Measuring Recruitment Success
Measuring Recruitment Success
During these challenging times employers are struggling to maintain the staffing levels necessary to keep their businesses stable. In addition to managing ordinary expenses and processes to preserve financial stability, many employers are making decisions about how to keep things moving with lower staffing levels. Both small and large companies, in varying industries are developing plans, not just to cut expenses, but to optimize efficiencies in their daily operations. The talent acquisition process is no exception and has become one of the biggest challenges! When staffing levels can’t be met, tough decisions must be made and those decisions directly impact the bottom line. For example, manufacturing companies may be forced to reduce the number of shifts they staff and retailers may shorten hours. Employers should be reviewing the success of their company’s recruitment program and taking a careful look at the metrics, process, results and patterns.
As you look to review your recruitment program, measuring and understanding the following can help ensure recruitment success:
- Source of hires: Review sourcing costs and effectiveness. Where you find your hires is important to know as you review your process and plan for future positions.
- Understand the job posting boards which fit the needs of each position and develop sourcing strategies within those boards. Assess the success of these boards by looking at the quantity and quality of applicants.
- Most applicant tracking systems collect this data, but if you don’t have an applicant tracking system, create an Excel spreadsheet where you can house it.
- If your pipeline yields unqualified candidates, it may be a result of inaccurate job descriptions or titles. Minor adjustments to job descriptions can often increase candidate flow and keep the process moving quickly and efficiently.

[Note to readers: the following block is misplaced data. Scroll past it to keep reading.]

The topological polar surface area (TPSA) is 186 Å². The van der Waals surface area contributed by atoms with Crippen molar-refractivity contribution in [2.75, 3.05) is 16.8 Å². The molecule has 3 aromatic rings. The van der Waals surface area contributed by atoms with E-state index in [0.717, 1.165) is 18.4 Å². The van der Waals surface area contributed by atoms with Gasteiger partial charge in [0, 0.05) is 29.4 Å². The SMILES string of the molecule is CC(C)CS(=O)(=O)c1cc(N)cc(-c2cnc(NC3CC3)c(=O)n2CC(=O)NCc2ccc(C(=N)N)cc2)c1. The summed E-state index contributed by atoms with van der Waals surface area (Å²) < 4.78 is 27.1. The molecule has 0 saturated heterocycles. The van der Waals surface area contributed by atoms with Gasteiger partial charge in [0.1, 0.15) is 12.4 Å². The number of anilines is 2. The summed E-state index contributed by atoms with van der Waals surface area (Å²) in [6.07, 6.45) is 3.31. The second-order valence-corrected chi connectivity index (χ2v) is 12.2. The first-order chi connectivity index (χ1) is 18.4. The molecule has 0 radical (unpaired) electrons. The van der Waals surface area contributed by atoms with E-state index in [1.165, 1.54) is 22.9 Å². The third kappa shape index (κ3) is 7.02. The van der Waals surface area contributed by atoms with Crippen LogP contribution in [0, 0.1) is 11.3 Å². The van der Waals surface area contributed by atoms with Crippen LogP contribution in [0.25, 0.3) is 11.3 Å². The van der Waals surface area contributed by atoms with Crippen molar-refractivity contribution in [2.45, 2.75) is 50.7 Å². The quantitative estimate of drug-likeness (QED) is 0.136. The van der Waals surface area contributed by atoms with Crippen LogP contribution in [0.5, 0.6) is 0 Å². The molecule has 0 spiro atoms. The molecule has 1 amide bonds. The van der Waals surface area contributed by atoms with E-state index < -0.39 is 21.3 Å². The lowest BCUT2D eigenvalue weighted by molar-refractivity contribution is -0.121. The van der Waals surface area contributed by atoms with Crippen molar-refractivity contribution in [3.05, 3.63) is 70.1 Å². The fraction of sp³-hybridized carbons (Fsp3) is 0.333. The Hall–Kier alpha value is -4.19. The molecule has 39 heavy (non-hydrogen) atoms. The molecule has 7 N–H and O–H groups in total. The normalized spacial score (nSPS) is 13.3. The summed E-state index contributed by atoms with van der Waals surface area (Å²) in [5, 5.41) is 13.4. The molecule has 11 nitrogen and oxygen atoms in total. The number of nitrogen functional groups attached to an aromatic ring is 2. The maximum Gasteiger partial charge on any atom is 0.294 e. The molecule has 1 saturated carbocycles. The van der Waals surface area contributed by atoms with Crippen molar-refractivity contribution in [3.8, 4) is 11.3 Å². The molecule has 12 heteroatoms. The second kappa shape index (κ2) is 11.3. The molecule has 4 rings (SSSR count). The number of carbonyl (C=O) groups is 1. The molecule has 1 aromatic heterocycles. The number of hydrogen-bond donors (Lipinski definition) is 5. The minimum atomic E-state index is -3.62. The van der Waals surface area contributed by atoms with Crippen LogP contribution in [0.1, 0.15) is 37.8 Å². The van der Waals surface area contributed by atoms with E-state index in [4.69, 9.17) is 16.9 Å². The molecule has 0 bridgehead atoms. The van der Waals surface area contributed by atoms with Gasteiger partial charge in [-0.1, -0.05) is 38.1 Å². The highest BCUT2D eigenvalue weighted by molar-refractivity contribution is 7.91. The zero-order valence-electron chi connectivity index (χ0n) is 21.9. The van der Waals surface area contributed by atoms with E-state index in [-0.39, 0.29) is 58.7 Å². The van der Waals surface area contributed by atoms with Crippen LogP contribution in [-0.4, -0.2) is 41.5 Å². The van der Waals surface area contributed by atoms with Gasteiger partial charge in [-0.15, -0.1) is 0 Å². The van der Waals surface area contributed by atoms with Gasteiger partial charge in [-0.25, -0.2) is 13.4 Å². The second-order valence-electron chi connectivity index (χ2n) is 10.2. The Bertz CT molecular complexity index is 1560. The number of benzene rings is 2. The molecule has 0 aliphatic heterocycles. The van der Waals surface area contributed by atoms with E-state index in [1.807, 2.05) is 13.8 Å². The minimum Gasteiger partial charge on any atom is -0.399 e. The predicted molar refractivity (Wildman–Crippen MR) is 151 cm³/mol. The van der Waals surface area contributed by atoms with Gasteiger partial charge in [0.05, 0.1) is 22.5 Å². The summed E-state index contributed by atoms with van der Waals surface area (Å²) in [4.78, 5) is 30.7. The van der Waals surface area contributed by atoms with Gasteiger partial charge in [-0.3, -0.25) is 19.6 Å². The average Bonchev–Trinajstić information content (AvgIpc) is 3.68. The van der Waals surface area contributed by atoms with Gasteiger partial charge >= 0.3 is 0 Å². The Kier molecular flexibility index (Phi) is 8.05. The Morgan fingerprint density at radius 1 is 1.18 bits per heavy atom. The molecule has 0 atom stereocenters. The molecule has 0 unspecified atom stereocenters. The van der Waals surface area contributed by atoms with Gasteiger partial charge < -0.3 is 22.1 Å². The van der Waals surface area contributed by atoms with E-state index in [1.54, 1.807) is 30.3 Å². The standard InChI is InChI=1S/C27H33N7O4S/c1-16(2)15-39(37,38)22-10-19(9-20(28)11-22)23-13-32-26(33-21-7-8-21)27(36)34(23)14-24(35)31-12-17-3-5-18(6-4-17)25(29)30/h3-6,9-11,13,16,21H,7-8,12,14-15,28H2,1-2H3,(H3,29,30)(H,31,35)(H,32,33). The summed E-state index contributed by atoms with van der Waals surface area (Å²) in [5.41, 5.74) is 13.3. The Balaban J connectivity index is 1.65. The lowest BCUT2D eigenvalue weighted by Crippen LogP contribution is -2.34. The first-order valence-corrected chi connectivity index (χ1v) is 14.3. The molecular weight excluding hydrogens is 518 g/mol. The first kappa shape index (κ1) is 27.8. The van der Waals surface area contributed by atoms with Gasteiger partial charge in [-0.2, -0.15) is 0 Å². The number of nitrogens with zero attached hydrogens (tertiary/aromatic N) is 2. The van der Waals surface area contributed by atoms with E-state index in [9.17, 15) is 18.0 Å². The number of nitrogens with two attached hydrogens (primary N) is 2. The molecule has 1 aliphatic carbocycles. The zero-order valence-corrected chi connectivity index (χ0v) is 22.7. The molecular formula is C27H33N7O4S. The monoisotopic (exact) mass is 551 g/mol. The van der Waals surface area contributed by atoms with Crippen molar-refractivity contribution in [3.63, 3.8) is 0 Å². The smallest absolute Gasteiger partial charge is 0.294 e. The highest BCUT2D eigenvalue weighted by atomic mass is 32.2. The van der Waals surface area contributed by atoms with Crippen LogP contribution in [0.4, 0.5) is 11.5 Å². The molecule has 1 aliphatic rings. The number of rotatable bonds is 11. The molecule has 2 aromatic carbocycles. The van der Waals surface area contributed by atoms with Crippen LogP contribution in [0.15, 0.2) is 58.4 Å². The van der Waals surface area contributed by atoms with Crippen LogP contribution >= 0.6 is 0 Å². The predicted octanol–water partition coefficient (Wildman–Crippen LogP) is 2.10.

- Employee referrals can be a highly effective sourcing tool but may not necessarily produce a large number of candidates. As you’re looking at metrics for position sources, don’t forget to measure the success of your employee referral program. Often times employers find this can be a very effective candidate pipeline for positions, so if you don’t currently have a program, now is a great time to implement one!
- Cost per hires: Understanding the costs associated with each hire will help identify ways to make the process more cost-effective.
- The costs associated with hiring are more than just the incoming salary and can include job postings, the time for interviewing and other incidental costs like travel or entertainment associate with hiring.
- Measuring and tracking cost-per-hire will help identify how to better recognize inefficiencies and advise changes to the recruitment process.
- First year retention rates – if your company is experiencing a high turnover rate during the first year of hire, it’s vital to understand why. As you look into higher turnover, think about the following:
- Conducting exit interviews - Exit interviews provide insights as to what could improve the role, such as training, compensation, management, and guidance.
- Being transparent - Ensure you are providing all details about the role during the interview process. For example, if overtime and/or weekend hours are required, be sure to highlight that. While you might be selling the position, being transparent about potential cons to the position will help guarantee satisfaction for the hire.
- Understanding cultural fit - Have a strong sense of your company’s culture and be sure to recruit for cultural fit. Even the best candidate on paper won’t be successful if the cultural fit isn’t there.
Organizational leaders will want to see the metrics and results. Tracking and being able to report on time to fill statistics will allow you to highlight efficiencies and set appropriate expectations. Some positions will take longer than others, based on availability of talent, so noting market difficulties will help with analyzing the process.
Once you understand the nuts and bolts of your recruiting program, the next step will be to make improvements to the program to ensure your candidates have a great experience, walk away with a positive impression of the company and you are making the right hires. As you look to make improvements to your process, be sure to also consider current market conditions. You may want to roll out a virtual recruitment strategy that allows you to continue to interview candidates virtually instead of in person. Regardless of whether your program is in-person, virtual or a hybrid, understanding the metrics around hires will help towards hiring success.
To learn more about attracting and retaining talent, watch: Addressing The Big Quit: How to Attract, Retain and Engage Employees During Today’s “Labor Shortage”.